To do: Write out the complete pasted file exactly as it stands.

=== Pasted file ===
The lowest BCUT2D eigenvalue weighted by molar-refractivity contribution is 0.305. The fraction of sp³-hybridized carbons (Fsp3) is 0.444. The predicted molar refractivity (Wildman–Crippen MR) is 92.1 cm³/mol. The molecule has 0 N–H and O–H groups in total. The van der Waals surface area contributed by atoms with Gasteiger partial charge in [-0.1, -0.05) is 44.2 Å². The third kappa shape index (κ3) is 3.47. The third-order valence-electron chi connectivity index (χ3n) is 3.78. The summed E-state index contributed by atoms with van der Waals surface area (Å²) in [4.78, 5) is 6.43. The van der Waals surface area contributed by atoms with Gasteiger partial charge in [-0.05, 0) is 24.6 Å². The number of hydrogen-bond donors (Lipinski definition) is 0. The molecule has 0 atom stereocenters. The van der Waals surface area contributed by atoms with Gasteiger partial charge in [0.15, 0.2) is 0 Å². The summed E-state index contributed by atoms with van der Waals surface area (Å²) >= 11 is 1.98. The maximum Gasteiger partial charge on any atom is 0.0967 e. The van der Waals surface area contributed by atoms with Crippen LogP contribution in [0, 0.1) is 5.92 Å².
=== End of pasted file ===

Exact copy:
The lowest BCUT2D eigenvalue weighted by molar-refractivity contribution is 0.305. The fraction of sp³-hybridized carbons (Fsp3) is 0.444. The predicted molar refractivity (Wildman–Crippen MR) is 92.1 cm³/mol. The molecule has 0 N–H and O–H groups in total. The van der Waals surface area contributed by atoms with Gasteiger partial charge in [-0.1, -0.05) is 44.2 Å². The third kappa shape index (κ3) is 3.47. The third-order valence-electron chi connectivity index (χ3n) is 3.78. The summed E-state index contributed by atoms with van der Waals surface area (Å²) in [4.78, 5) is 6.43. The van der Waals surface area contributed by atoms with Gasteiger partial charge in [-0.05, 0) is 24.6 Å². The number of hydrogen-bond donors (Lipinski definition) is 0. The molecule has 0 atom stereocenters. The van der Waals surface area contributed by atoms with Gasteiger partial charge in [0.15, 0.2) is 0 Å². The summed E-state index contributed by atoms with van der Waals surface area (Å²) >= 11 is 1.98. The maximum Gasteiger partial charge on any atom is 0.0967 e. The van der Waals surface area contributed by atoms with Crippen LogP contribution in [0, 0.1) is 5.92 Å².